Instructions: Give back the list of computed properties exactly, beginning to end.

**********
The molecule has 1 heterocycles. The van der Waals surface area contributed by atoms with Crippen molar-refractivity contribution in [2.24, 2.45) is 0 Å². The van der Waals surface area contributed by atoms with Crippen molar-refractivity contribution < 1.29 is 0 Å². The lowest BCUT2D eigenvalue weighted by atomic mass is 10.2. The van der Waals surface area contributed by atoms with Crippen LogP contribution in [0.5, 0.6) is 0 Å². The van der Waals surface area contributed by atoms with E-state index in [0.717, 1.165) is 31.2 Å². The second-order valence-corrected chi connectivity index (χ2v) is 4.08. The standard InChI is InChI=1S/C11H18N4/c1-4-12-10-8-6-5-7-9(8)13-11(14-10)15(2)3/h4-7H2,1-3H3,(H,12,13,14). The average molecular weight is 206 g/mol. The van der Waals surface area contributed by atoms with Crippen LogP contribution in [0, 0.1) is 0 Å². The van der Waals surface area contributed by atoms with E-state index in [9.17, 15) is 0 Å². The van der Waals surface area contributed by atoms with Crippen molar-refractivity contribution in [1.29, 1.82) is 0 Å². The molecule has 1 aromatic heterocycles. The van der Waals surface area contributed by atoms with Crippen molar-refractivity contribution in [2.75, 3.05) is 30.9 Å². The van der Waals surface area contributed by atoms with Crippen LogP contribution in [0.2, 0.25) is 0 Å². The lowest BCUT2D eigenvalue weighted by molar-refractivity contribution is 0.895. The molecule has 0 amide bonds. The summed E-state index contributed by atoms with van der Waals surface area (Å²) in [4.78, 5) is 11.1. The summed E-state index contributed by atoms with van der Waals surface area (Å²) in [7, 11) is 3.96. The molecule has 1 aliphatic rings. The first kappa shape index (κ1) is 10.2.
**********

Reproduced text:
The molecule has 1 heterocycles. The van der Waals surface area contributed by atoms with Crippen molar-refractivity contribution in [2.24, 2.45) is 0 Å². The van der Waals surface area contributed by atoms with Crippen molar-refractivity contribution < 1.29 is 0 Å². The lowest BCUT2D eigenvalue weighted by atomic mass is 10.2. The van der Waals surface area contributed by atoms with Crippen LogP contribution in [0.5, 0.6) is 0 Å². The van der Waals surface area contributed by atoms with E-state index in [0.717, 1.165) is 31.2 Å². The second-order valence-corrected chi connectivity index (χ2v) is 4.08. The standard InChI is InChI=1S/C11H18N4/c1-4-12-10-8-6-5-7-9(8)13-11(14-10)15(2)3/h4-7H2,1-3H3,(H,12,13,14). The average molecular weight is 206 g/mol. The van der Waals surface area contributed by atoms with Crippen LogP contribution in [0, 0.1) is 0 Å². The van der Waals surface area contributed by atoms with E-state index in [9.17, 15) is 0 Å². The van der Waals surface area contributed by atoms with Crippen molar-refractivity contribution in [1.29, 1.82) is 0 Å². The molecule has 1 aromatic heterocycles. The van der Waals surface area contributed by atoms with Crippen molar-refractivity contribution in [2.75, 3.05) is 30.9 Å². The van der Waals surface area contributed by atoms with Crippen LogP contribution in [0.2, 0.25) is 0 Å². The lowest BCUT2D eigenvalue weighted by molar-refractivity contribution is 0.895. The molecule has 0 amide bonds. The summed E-state index contributed by atoms with van der Waals surface area (Å²) in [4.78, 5) is 11.1. The summed E-state index contributed by atoms with van der Waals surface area (Å²) in [7, 11) is 3.96. The molecule has 1 aliphatic rings. The first kappa shape index (κ1) is 10.2.